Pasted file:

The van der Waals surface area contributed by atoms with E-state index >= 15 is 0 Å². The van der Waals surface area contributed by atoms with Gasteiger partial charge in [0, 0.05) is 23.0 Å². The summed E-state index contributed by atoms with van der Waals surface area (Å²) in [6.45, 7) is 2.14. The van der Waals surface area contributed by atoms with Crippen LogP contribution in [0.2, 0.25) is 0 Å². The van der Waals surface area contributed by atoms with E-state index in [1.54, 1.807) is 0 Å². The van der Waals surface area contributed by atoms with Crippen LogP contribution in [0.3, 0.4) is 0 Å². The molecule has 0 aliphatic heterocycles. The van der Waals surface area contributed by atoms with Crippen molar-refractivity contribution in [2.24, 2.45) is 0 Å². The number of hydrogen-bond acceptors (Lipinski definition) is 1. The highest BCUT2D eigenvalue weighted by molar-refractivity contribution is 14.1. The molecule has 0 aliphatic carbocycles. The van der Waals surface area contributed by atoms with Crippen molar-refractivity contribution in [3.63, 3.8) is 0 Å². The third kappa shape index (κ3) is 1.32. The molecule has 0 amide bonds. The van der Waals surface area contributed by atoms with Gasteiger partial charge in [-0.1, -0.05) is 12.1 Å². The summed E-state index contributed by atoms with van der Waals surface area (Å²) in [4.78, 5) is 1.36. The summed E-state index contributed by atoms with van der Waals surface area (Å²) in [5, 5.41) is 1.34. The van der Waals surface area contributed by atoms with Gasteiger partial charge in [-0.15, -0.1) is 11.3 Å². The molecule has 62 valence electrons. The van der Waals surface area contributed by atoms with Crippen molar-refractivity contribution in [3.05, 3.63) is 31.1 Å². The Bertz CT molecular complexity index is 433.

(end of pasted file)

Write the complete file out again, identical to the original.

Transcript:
The van der Waals surface area contributed by atoms with E-state index >= 15 is 0 Å². The van der Waals surface area contributed by atoms with Gasteiger partial charge in [0, 0.05) is 23.0 Å². The summed E-state index contributed by atoms with van der Waals surface area (Å²) in [6.45, 7) is 2.14. The van der Waals surface area contributed by atoms with Crippen LogP contribution in [0.2, 0.25) is 0 Å². The van der Waals surface area contributed by atoms with E-state index in [1.54, 1.807) is 0 Å². The van der Waals surface area contributed by atoms with Crippen LogP contribution in [0.3, 0.4) is 0 Å². The molecule has 0 aliphatic heterocycles. The van der Waals surface area contributed by atoms with Crippen molar-refractivity contribution in [2.24, 2.45) is 0 Å². The number of hydrogen-bond acceptors (Lipinski definition) is 1. The highest BCUT2D eigenvalue weighted by molar-refractivity contribution is 14.1. The molecule has 0 aliphatic carbocycles. The van der Waals surface area contributed by atoms with Crippen molar-refractivity contribution in [3.63, 3.8) is 0 Å². The third kappa shape index (κ3) is 1.32. The molecule has 0 amide bonds. The van der Waals surface area contributed by atoms with Gasteiger partial charge in [-0.1, -0.05) is 12.1 Å². The summed E-state index contributed by atoms with van der Waals surface area (Å²) in [4.78, 5) is 1.36. The summed E-state index contributed by atoms with van der Waals surface area (Å²) in [5, 5.41) is 1.34. The van der Waals surface area contributed by atoms with Gasteiger partial charge in [-0.15, -0.1) is 11.3 Å². The molecule has 62 valence electrons. The van der Waals surface area contributed by atoms with Crippen molar-refractivity contribution in [3.05, 3.63) is 31.1 Å². The Bertz CT molecular complexity index is 433.